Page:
A brawl between newly mobilized men in Russia and their professional counterparts ensued after the latter tried to extort the fresh recruits, according to reports.
Contract soldiers of a military unit near the village of Alabino in Moscow demanded clothes and mobile phones from their new comrades, independent Russian investigative outlet The Insider reported, citing a statement from the Telegram channel Baza.
The draftees did not tolerate the attitude and responded to the extortion attempt with brute force, resulting in a mass brawl that left 20 “grandfathers,” or older soldiers, beaten, according to the outlet.
As the situation went out of control, the beaten soldiers reportedly escaped by locking themselves inside a room and calling the police.
Military police arrived first followed by officers of Russia’s Ministry of Internal Affairs, and the military was able to reach an agreement.
None of the contract soldiers ended up writing a police statement after the incident.
Dedovshchina, or the hazing of junior conscripts in Russia’s Armed Forces, is still persistent, according to Foreign Policy magazine.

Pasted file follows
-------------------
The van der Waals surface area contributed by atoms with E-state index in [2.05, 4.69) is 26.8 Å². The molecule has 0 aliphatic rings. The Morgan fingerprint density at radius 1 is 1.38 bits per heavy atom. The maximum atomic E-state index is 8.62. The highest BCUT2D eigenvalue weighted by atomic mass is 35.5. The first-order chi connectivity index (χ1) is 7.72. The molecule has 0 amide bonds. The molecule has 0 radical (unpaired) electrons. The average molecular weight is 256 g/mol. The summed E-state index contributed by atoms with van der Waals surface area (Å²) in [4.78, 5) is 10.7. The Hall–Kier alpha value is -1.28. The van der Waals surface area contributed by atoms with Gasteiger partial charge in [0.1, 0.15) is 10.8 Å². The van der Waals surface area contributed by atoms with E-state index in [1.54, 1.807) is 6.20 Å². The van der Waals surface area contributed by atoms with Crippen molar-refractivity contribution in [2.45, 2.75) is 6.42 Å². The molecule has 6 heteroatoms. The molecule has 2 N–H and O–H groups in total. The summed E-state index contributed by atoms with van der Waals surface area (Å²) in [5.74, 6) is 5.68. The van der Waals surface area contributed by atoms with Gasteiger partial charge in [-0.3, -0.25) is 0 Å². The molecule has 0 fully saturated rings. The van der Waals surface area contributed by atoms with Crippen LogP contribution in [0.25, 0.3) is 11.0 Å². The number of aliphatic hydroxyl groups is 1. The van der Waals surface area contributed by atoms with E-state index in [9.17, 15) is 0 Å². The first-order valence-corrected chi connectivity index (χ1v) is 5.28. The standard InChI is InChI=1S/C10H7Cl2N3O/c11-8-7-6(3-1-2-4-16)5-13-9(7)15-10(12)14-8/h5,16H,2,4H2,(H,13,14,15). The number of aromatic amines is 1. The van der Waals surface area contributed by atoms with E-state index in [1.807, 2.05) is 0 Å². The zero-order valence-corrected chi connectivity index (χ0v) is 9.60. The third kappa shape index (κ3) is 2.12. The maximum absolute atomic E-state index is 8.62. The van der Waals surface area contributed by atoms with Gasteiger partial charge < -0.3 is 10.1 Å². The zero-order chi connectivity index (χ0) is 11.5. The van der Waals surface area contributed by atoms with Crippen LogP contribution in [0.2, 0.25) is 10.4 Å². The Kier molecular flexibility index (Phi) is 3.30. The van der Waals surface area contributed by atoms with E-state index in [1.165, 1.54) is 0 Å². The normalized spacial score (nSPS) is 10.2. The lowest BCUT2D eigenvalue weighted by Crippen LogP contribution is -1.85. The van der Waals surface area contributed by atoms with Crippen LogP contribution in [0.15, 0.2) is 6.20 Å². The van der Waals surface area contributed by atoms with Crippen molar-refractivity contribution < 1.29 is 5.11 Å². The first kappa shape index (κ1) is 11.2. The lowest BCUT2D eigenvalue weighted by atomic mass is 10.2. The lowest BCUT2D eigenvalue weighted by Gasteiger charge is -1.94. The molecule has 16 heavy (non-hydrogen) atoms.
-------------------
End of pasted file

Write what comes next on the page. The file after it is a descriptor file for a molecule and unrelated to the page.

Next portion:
Translated into English as the “reign of grandfathers,” dedovshchina can manifest as beatings and extortion up to fatal physical and psychological abuses.
Belgium-based author Dr. Joris Van Bladel noted that Russian soldiers live in a “world of scarcity” and lack “fundamental things [such] as food, beverage and especially money.”
This may explain why “dedy,” or grandfathers, consistently prey on new recruits’ money, food and clothing, according to a Human Rights Watch report.
“You have to know your place until you’re fully part of the hierarchy, and then you display the same attitude towards conscripts,” said Katarzyna Zysk, a Russia expert at the Norwegian Institute for Defence Studies.
Russia introduced reforms in 2008 that included cutting compulsory service from two years to one and changing the military’s management structure and education system, The Moscow Times reported.
These changes did not eliminate dedovshchina, but the number of convictions for abuse of power in the Russian Army halved in the years following the reforms, while convictions for violence decreased fivefold, according to the RBC.
About 1,132 and 372 military personnel were convicted on charges of abuse of power and violence, respectively, in 2018, compared to 2,294 and 2,169 in 2008, data provided by the Russian media group showed.
“The scales of violence based on the informal hierarchy, which was based on period of service, decreased as the term of service was reduced,” Arseny Levinson, a lawyer with the Citizen and Army human rights group, was quoted as saying.